Hey y’all. A couple weeks ago I spoke to the Missio Alliance conference about friendship and celibate vocations, on a panel about “a kingdom vision for intimacy, desire, and sexual practice.” And one thing which came up in conversation with Bruxy Cavey was the need for two different approaches to supporting people in what we might call overlooked vocations: paths of love other than marriage, parenting, priesthood and religious life.
One approach looks to the church to be family for people who do not have more conventional family lives. The church here takes you in; it becomes your home and your kin. The people who care for you when you’re sick, the people for whom you cook, the people who share your struggles and celebrate your joys are the people in your church. The church becomes a kind of small town, communal, inescapable.
I strongly believe that our churches need to look more like this familial, Acts of the Apostles church. There are specific things we can do in “official” and private ways: welcoming people at the door (or the parking lot? I hear some people live in suburbs), speaking with people who come to church alone, having food and drink after worship to which we can invite people. These are starting points from which we build deeper bonds. I don’t do that and I need to get over myself. It’s often really hard to come into a church and find a home there; and it’s hardest for the people who need it the most.
The pregnancy center where I volunteer matches clients with churches: If you don’t already have a church home but you want one, you fill out a form where you answer various questions and then somebody calls you and comes to get you and takes you to church. The choice of questions strikes me as a bit “lol Protestants”–out of five questions, one is about dress code and none are about Eucharist? okay–but this is an obvious thing you could do right now, if you’re not doing it already and it makes sense for you: Contact your local pregnancy center, or other place where people in need might go (we’re all in need, yo, there are plenty of options), and ask if they do this and, if so, if you can be a contact-and-carpool person for your church. This, again, is the first step in what could (if both of you want this) become a deeper and more familial relationship. I’m reminded of Ross Douthat’s acute column about the ways in which the churches aren’t failing people in poverty–but, more importantly, the ways they are failing them.
But the thing is, also, I go to the cathedral church. St Matthew’s is a wonderful place, beautiful and life-changing, a haven for many–and, if I can strike a provincial note, specifically a haven for gay people on all points of the spectrum of belief and sacramental participation. I’ve received terrific spiritual direction there and met a tiny but vibrant community of celibate gay Christians. But it is just not possible to know everyone at St Matthew’s. We are not even an extended family. Could you have a family reunion of all the world’s Joneses? We do have food and drink after Mass, but it’s hard to know where to get started at St Matt’s, I think; and when priests try to get us to, like, talk to one another before Mass, it feels really artificial and pointless because there isn’t that real basis of commitment and endurance which would bind the whole parish together beyond Sunday worship.This isn’t a criticism really. I know we could be more welcoming–and, specifically, we could do more to help people find the smaller ministries in which they really can find friendship and brotherhood. We could especially be doing more on that score for people who don’t fit an obvious identity category like “gay” or “young adult.” It took me a really long time to feel that St Matt’s was my home. But I don’t actually think there’s anything wrong with being a cathedral. St Matt’s is a big church in a famously transient city and that limits the degree to which it can be your family.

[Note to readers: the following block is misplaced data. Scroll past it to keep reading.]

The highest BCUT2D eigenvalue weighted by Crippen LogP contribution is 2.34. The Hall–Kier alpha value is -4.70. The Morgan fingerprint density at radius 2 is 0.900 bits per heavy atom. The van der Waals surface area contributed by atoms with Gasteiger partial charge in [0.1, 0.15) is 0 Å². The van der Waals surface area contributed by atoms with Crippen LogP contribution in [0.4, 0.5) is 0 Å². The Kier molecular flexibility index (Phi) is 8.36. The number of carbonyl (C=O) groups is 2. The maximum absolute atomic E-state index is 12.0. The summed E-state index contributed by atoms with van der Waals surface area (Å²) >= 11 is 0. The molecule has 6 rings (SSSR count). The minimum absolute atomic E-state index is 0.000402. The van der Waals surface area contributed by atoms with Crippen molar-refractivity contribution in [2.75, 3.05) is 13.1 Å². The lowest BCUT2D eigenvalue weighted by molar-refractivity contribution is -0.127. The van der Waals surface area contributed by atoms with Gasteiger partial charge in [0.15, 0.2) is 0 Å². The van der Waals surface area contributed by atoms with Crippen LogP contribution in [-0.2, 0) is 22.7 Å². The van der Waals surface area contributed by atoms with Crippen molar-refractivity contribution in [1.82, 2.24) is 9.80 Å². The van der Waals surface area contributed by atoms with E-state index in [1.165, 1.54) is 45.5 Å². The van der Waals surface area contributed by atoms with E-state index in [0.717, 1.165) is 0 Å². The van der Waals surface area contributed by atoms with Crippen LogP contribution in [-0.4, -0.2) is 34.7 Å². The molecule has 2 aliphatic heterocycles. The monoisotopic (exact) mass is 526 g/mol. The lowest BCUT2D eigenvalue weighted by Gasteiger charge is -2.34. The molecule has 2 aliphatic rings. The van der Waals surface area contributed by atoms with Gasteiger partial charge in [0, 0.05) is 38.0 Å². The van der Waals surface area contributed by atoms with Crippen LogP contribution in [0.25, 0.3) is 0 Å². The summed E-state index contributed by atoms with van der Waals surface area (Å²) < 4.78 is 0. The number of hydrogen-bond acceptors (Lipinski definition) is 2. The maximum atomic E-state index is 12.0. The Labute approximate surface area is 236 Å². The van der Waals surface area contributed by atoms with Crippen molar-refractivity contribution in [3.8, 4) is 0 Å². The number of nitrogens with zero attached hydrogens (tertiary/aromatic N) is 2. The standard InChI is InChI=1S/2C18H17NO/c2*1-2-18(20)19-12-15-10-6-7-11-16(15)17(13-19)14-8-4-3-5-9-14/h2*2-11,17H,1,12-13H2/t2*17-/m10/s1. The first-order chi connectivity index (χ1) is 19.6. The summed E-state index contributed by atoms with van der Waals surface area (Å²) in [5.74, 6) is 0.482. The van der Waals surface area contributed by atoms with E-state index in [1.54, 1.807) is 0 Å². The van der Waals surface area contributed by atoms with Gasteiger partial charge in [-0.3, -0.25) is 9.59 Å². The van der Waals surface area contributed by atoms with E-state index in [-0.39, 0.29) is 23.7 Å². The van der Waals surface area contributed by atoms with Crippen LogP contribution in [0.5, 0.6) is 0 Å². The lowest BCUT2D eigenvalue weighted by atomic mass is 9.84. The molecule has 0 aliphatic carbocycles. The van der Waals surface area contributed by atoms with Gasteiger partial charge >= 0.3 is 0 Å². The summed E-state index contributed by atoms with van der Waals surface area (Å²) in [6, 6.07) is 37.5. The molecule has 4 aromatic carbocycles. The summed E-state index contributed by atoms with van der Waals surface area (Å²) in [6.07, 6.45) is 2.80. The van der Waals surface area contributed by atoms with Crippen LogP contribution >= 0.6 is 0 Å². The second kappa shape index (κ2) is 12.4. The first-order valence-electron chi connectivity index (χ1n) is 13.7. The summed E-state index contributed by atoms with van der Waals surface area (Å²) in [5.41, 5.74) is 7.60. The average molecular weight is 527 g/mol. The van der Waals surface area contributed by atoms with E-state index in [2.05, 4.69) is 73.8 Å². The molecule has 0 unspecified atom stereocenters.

Moreover, even if the small familial church were the One Best Way (and I don’t know that it is; it has its own characteristic problems and is hard for a different set of people, often especially including gay people or others who might be subjected to gossip or judgment), lots of people do not go to small familial churches and yet need support in their vocations right now, not in the ideal future.
So I’m not too surprised that Bruxy and I used very different frameworks for approaching how we can support overlooked vocations like friendship, service, extended-family care, and celibate partnership. I focused on the vocations themselves: How can we support friendship? How can we support extended-family kinship? etc, rather than, How can we create church communities which are havens for individual unmarried people? I’ve explored my answers to my own question pretty extensively, but I thought it was worth noting that there is this other question also–one which is especially pressing for people who don’t start off with preexisting deep friendships or other vocations–and both questions are important.